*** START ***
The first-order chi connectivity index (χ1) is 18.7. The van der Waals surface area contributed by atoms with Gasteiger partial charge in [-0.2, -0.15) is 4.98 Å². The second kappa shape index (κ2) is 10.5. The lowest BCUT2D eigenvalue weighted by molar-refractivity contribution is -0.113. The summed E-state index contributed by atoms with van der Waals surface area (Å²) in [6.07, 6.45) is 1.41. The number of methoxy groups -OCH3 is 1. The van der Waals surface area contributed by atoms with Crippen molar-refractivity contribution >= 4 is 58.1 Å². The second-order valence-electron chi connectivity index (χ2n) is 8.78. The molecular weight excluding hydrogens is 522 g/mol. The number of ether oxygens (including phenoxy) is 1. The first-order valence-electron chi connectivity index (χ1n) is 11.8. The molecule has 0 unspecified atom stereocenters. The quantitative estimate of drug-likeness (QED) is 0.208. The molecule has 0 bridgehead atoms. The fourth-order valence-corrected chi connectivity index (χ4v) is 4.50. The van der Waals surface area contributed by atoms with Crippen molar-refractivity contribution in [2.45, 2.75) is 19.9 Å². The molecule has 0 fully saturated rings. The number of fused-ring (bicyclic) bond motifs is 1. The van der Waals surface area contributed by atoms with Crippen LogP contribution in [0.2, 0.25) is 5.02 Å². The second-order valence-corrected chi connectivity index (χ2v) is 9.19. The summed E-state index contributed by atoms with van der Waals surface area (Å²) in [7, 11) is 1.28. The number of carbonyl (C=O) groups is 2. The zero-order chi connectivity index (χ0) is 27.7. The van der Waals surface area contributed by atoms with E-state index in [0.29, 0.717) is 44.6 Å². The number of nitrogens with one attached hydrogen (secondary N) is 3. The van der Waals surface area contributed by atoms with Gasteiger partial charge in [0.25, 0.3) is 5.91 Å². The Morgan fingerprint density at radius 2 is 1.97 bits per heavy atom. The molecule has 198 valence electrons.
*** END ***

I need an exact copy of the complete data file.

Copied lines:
The first-order chi connectivity index (χ1) is 18.7. The van der Waals surface area contributed by atoms with Gasteiger partial charge in [-0.2, -0.15) is 4.98 Å². The second kappa shape index (κ2) is 10.5. The lowest BCUT2D eigenvalue weighted by molar-refractivity contribution is -0.113. The summed E-state index contributed by atoms with van der Waals surface area (Å²) in [6.07, 6.45) is 1.41. The number of methoxy groups -OCH3 is 1. The van der Waals surface area contributed by atoms with Crippen molar-refractivity contribution >= 4 is 58.1 Å². The second-order valence-electron chi connectivity index (χ2n) is 8.78. The molecular weight excluding hydrogens is 522 g/mol. The number of ether oxygens (including phenoxy) is 1. The first-order valence-electron chi connectivity index (χ1n) is 11.8. The molecule has 0 unspecified atom stereocenters. The quantitative estimate of drug-likeness (QED) is 0.208. The molecule has 0 bridgehead atoms. The fourth-order valence-corrected chi connectivity index (χ4v) is 4.50. The van der Waals surface area contributed by atoms with Crippen molar-refractivity contribution in [2.45, 2.75) is 19.9 Å². The molecule has 0 fully saturated rings. The number of fused-ring (bicyclic) bond motifs is 1. The van der Waals surface area contributed by atoms with Crippen LogP contribution in [0.2, 0.25) is 5.02 Å². The second-order valence-corrected chi connectivity index (χ2v) is 9.19. The summed E-state index contributed by atoms with van der Waals surface area (Å²) in [7, 11) is 1.28. The number of carbonyl (C=O) groups is 2. The zero-order chi connectivity index (χ0) is 27.7. The van der Waals surface area contributed by atoms with E-state index in [0.29, 0.717) is 44.6 Å². The number of nitrogens with one attached hydrogen (secondary N) is 3. The van der Waals surface area contributed by atoms with Gasteiger partial charge in [0.25, 0.3) is 5.91 Å². The Morgan fingerprint density at radius 2 is 1.97 bits per heavy atom. The molecule has 198 valence electrons.